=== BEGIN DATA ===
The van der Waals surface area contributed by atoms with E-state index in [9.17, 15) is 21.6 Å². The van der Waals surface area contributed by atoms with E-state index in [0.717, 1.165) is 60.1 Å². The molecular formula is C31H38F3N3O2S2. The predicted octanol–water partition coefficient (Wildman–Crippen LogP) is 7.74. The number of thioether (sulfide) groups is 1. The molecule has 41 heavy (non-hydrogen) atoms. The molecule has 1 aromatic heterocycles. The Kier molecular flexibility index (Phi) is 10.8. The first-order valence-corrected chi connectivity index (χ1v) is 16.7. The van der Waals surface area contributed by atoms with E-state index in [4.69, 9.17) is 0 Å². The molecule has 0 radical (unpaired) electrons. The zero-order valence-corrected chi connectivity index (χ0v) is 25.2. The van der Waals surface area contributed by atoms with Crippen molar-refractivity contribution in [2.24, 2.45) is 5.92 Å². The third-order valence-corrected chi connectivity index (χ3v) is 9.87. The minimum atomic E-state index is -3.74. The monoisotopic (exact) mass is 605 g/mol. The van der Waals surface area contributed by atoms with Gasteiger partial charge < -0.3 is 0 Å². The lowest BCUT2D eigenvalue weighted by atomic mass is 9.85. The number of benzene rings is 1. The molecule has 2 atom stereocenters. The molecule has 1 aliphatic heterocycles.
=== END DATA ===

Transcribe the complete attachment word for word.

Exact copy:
The van der Waals surface area contributed by atoms with E-state index in [9.17, 15) is 21.6 Å². The van der Waals surface area contributed by atoms with E-state index in [0.717, 1.165) is 60.1 Å². The molecular formula is C31H38F3N3O2S2. The predicted octanol–water partition coefficient (Wildman–Crippen LogP) is 7.74. The number of thioether (sulfide) groups is 1. The molecule has 41 heavy (non-hydrogen) atoms. The molecule has 1 aromatic heterocycles. The Kier molecular flexibility index (Phi) is 10.8. The first-order valence-corrected chi connectivity index (χ1v) is 16.7. The van der Waals surface area contributed by atoms with E-state index in [4.69, 9.17) is 0 Å². The molecule has 0 radical (unpaired) electrons. The zero-order valence-corrected chi connectivity index (χ0v) is 25.2. The van der Waals surface area contributed by atoms with Crippen molar-refractivity contribution in [2.24, 2.45) is 5.92 Å². The third-order valence-corrected chi connectivity index (χ3v) is 9.87. The minimum atomic E-state index is -3.74. The monoisotopic (exact) mass is 605 g/mol. The van der Waals surface area contributed by atoms with Gasteiger partial charge < -0.3 is 0 Å². The lowest BCUT2D eigenvalue weighted by atomic mass is 9.85. The number of benzene rings is 1. The molecule has 2 atom stereocenters. The molecule has 1 aliphatic heterocycles.